Formally speaking, Kitano’s earlier films were also distinguished by the manner in which he deployed his own performing body. There is something hypnotically fascinating about Kitano’s sheer weight of presence on screen, and his films have always worked best when he himself has taken the lead role. Not that he in any way resembles a traditional leading man. He is anything but handsome, and his lumbering, lopsided gait is totally lacking in elegance. But there is something in his twitching, hunched countenance that conveys a barely-contained violent anguish, a centre of repressed feeling that sits at the heart of his movies like the deceptively still eye of a hurricane. Kitano’s presence allows his narcissistic obsession with his own physiology to provide the focus of his compositions, rendering the image of his own body the centre of the displaced autobiographical obsessions and fantasies that anchor his stories. This aspect of Kitano’s approach was most successfully realised in Hana-Bi, where he was able to use the image of his own damaged face, badly scarred in a severe motorcycle accident in 1994, as the physiological expression of the trauma and emotional scarring underlying the lives of all the film’s characters. (2)
Unlike Hana-Bi, Brother is largely uninflected by Kitano’s personal history. The film opens with a mid-shot of Kitano; stooped, smoking, leaning on a pole in a typically introverted pose. We then cut to a skewed long-shot, revealing Kitano standing outside Los Angeles airport, a Japanese icon transplanted to the ultimate post-modern American setting. The next few scenes have a slightly comical tone, as Kitano’s character makes his way to a hotel and attempts to negotiate the intricacies of America’s tipping system. This opening sequence seems to signal that Brother will hinge on an unpredictable friction between the post-modern, surface obsessed American city, and Kitano’s unique cultural and philosophical sensibilities.
Unfortunately, the film never builds upon this promising narrative premise. As Kitano himself admitted in an interview with Tony Rayns, the story doesn’t actually need to be set in L.A., because the film never interacts with the city on the city’s own terms. (3) Kitano’s character, Yamamoto, remains essentially unmoved by his new environment, and after their first disconcerting encounters with yakuza-style brutality, Yamamoto’s American crime brothers are unquestionably accepting of his imposition of displaced cultural standards and behaviour. The film glosses over their potentially interesting attempts to come to terms with the feudal subtleties of yakuza codes of allegiance and subservience, which are so at odds with America’s upwardly mobile and individualist ethos. The net result is that the film’s focus on ‘brotherhood’ and loyalty comes across as somewhat stilted and forced. The fascinating and unlikely bond that develops between Yamamoto and the African-American ‘brother’ Denny (Omar Epps), for instance, is tantalisingly sketched, but never really examined. The viewer doesn’t get a sense of why Yamamoto singles Denny out from the gang, and the script never gives Omar Epps the opportunity to develop any sub-textual qualities in his character that might prompt such special treatment.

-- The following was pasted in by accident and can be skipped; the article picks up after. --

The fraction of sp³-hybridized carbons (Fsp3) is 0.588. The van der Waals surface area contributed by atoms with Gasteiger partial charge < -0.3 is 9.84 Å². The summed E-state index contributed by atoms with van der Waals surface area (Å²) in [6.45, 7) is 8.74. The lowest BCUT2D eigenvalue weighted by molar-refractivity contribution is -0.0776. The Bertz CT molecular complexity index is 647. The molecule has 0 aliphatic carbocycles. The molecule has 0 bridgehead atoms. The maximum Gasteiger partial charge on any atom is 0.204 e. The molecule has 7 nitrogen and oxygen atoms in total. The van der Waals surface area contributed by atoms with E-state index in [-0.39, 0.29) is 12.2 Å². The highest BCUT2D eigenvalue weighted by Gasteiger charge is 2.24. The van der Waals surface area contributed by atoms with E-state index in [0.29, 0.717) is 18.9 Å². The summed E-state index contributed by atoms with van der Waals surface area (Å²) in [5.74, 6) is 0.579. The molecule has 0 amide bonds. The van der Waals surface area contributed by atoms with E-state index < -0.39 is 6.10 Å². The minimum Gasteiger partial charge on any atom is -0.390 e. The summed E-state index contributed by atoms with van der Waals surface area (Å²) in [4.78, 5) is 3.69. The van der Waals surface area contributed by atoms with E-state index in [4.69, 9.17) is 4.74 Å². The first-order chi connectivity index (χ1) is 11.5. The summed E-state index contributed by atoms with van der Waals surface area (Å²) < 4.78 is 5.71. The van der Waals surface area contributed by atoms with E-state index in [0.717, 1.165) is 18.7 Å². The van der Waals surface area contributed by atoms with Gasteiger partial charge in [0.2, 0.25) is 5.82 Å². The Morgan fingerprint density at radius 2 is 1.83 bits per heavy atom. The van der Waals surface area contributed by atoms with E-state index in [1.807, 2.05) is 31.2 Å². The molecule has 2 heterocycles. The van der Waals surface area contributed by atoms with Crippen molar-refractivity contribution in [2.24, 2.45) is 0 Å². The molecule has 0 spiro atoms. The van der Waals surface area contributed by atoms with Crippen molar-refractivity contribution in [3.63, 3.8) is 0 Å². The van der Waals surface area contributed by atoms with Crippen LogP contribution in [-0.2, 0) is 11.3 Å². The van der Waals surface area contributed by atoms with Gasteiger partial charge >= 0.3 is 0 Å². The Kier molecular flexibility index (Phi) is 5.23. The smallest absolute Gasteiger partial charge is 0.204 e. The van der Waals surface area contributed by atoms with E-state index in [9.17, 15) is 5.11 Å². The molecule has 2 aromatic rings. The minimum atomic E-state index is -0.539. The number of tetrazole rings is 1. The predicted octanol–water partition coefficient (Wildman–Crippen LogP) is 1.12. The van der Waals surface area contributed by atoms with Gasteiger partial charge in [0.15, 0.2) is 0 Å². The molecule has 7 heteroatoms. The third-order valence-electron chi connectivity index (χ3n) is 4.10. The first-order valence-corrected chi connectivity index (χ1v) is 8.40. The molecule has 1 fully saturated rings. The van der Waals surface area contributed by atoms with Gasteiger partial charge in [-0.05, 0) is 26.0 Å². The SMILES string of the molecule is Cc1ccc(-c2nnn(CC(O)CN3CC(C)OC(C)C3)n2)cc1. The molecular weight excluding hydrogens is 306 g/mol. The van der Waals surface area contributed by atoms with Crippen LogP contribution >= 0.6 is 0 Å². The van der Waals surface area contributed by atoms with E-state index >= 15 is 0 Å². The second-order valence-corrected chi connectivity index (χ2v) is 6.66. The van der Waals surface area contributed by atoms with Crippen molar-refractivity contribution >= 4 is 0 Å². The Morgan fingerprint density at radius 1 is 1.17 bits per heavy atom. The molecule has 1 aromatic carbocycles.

At a broader level, it remains unclear how Yamamoto is able to elicit such devotional loyalty in his American brothers. In both Hana-Bi and Sonatine, it was clear that beneath the seemingly emotionless exterior of the characters played by Kitano, there lay a deep commitment to those he felt were dependent on him. In Brother, Yamamoto’s presence initially brings material riches for his American gang, but from the moment he arrives in L.A. his actions principally serve to wreak havoc on their lives. For street-level dope-dealers, they are amazingly blase when he commences a series of murders in which they are directly implicated. The zombie-like manner they follow Yamamoto into a clearly un-winnable final showdown with the mafia implies an overriding vein of deep emotional commitment that is never adequately explored or explained. This lack of development in the relations between characters is made worse by a jarring last scene, which spells out the notion of brotherhood in a painfully obvious fashion totally at odds with Kitano’s usual oblique style. The scene looks suspiciously like a last-minute addition designed to make the film more palatable for mainstream cinema audiences.
Ultimately, Brother works best as a fairly straightforward genre piece, mixing elements of both the American and Japanese gangster traditions. But as so often seems to happen in international co-productions, the film’s hybridity, potentially its most interesting aspect, in practise serves only to water-down the thematic potential of its constituent parts. Kitano has always demonstrated a skilful ability to simultaneously invoke and intervene in the conventions of genre, twisting our expectations in order to express his own distinctive viewpoint and vision. Brother demonstrates Kitano’s technically adept ability to blend different national traditions of the gangster genre, but the film disappoints in its failure to develop the potential of this cultural mix.
- Tony Rayns, “To Die in America”, Sight and Sound, April 2001, p. 26
- See Daniel Edwards, “Never Yielding Entirely Into Art: Performance and Self-Obsession in Takeshi Kitano’s Hana-Bi“, Senses of Cinema, Issue 10, November 2000, for a more detailed analysis of Hana-Bi along these lines.
- Rayns, “To Die in America”, p. 27